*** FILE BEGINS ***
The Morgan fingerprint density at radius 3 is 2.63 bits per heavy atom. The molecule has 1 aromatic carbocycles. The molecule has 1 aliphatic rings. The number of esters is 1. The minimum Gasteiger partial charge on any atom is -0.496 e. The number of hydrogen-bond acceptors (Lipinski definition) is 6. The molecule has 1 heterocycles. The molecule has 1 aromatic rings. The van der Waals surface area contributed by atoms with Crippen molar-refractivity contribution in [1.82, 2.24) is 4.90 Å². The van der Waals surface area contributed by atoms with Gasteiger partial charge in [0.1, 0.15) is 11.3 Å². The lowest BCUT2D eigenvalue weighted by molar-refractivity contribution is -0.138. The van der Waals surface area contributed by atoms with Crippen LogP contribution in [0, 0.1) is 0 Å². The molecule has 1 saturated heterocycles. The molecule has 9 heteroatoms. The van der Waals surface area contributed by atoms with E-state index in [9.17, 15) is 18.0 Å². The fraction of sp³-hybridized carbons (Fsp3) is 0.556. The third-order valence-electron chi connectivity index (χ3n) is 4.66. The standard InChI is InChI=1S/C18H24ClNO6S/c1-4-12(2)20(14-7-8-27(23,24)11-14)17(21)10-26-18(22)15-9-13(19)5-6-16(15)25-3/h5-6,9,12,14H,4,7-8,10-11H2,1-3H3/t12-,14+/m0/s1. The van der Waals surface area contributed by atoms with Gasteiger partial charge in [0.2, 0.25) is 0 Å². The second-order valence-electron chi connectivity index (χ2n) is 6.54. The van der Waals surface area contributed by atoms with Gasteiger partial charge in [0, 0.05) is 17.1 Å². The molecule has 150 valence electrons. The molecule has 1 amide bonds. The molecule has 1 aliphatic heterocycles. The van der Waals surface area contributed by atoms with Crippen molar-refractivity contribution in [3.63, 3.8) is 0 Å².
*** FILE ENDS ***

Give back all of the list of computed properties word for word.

The Morgan fingerprint density at radius 3 is 2.63 bits per heavy atom. The molecule has 1 aromatic carbocycles. The molecule has 1 aliphatic rings. The number of esters is 1. The minimum Gasteiger partial charge on any atom is -0.496 e. The number of hydrogen-bond acceptors (Lipinski definition) is 6. The molecule has 1 heterocycles. The molecule has 1 aromatic rings. The van der Waals surface area contributed by atoms with Crippen molar-refractivity contribution in [1.82, 2.24) is 4.90 Å². The van der Waals surface area contributed by atoms with Gasteiger partial charge in [0.1, 0.15) is 11.3 Å². The lowest BCUT2D eigenvalue weighted by molar-refractivity contribution is -0.138. The van der Waals surface area contributed by atoms with Crippen LogP contribution in [0, 0.1) is 0 Å². The molecule has 1 saturated heterocycles. The molecule has 9 heteroatoms. The van der Waals surface area contributed by atoms with E-state index in [9.17, 15) is 18.0 Å². The fraction of sp³-hybridized carbons (Fsp3) is 0.556. The third-order valence-electron chi connectivity index (χ3n) is 4.66. The standard InChI is InChI=1S/C18H24ClNO6S/c1-4-12(2)20(14-7-8-27(23,24)11-14)17(21)10-26-18(22)15-9-13(19)5-6-16(15)25-3/h5-6,9,12,14H,4,7-8,10-11H2,1-3H3/t12-,14+/m0/s1. The van der Waals surface area contributed by atoms with Gasteiger partial charge in [0.2, 0.25) is 0 Å². The second-order valence-electron chi connectivity index (χ2n) is 6.54. The van der Waals surface area contributed by atoms with Gasteiger partial charge in [0, 0.05) is 17.1 Å². The molecule has 150 valence electrons. The molecule has 1 amide bonds. The molecule has 1 aliphatic heterocycles. The van der Waals surface area contributed by atoms with Crippen molar-refractivity contribution in [3.63, 3.8) is 0 Å².